Mathematical models for dispersal of aerosol droplets in an agricultural setting : a thesis presented in partial fulfilment of the requirements for the degree of Doctor of Philosophy in Mathematics at Massey University, Albany, New Zealand
Agrichemical spray drift is an issue of concern for the orcharding industry. Shelterbelts surrounding orchard blocks can significantly reduce spray drift by intercepting droplets from the
airflow. At present, there is little information available with which to predict drift deposits
downwind, particularly in the case of a fully-sheltered orchard block.
In this thesis, we develop a simple mathematical model for the transport of airborne drifting
spray droplets, including the effects of droplet evaporation and interception by a shelterbelt.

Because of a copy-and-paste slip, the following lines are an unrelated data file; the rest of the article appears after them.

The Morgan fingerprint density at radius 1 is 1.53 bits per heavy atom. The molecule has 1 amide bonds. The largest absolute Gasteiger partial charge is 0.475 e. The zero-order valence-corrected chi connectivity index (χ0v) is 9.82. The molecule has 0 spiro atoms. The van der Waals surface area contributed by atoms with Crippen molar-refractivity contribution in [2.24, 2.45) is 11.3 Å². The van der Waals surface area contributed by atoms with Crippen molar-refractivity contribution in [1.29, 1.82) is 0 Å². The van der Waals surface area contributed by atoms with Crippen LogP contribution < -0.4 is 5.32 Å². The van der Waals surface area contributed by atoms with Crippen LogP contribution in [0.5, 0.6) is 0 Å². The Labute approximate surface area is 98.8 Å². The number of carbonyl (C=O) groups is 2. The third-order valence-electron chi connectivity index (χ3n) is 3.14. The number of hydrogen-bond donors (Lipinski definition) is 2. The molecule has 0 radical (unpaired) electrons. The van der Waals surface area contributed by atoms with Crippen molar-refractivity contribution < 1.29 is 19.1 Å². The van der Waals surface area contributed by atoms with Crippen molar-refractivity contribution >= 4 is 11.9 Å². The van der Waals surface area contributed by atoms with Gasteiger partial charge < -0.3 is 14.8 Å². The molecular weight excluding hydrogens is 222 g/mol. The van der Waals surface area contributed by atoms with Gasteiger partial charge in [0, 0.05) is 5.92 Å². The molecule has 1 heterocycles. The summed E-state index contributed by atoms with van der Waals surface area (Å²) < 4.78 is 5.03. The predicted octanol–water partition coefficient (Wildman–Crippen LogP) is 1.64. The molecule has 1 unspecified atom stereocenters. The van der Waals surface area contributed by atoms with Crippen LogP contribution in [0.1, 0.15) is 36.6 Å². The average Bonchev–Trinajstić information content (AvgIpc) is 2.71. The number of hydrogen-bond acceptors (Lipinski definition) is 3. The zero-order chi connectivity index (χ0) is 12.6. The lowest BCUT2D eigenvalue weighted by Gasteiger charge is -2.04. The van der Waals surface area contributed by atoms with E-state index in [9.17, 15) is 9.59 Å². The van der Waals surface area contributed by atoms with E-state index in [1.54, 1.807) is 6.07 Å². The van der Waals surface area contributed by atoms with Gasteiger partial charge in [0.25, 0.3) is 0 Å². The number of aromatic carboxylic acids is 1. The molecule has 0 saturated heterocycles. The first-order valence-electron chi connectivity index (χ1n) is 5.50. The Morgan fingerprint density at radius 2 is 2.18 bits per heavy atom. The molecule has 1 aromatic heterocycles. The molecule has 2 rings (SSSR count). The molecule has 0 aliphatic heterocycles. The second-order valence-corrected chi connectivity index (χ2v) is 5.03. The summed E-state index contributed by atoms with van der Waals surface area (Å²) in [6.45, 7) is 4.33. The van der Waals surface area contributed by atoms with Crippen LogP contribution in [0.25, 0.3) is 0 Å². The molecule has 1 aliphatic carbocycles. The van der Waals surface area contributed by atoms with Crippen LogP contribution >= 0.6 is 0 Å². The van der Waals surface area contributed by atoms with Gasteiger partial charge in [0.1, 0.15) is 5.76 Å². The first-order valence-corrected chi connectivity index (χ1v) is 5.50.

The object is for the model to capture the major features of the droplet transport, yet be simple
enough to determine an analytic solution, so that the deposit on the ground may be easily
calculated and the effect of parameter variations observed.
We model the droplet transport using an advection-dispersion equation, with a trapping term
added to represent the shelterbelt. In order to proceed analytically, we discretise the shelterbelt
by dividing it into a three-dimensional array of blocks, with the trapping in each block concentrated to the point at its centre. First, we consider the more straightforward case where the
droplets do not evaporate; solutions are presented in one, two and three dimensions, along with
explicit expressions for the total amount trapped and the deposit on the ground. With evaporation, the model is more difficult to solve analytically, and the solutions obtained are nestled
in integral equations which are evaluated numerically. In both cases, examples are presented to
show the deposition profile on the ground downwind of the shelterbelt, and the corresponding
reduction in deposit from the same scenario without the shelterbelt.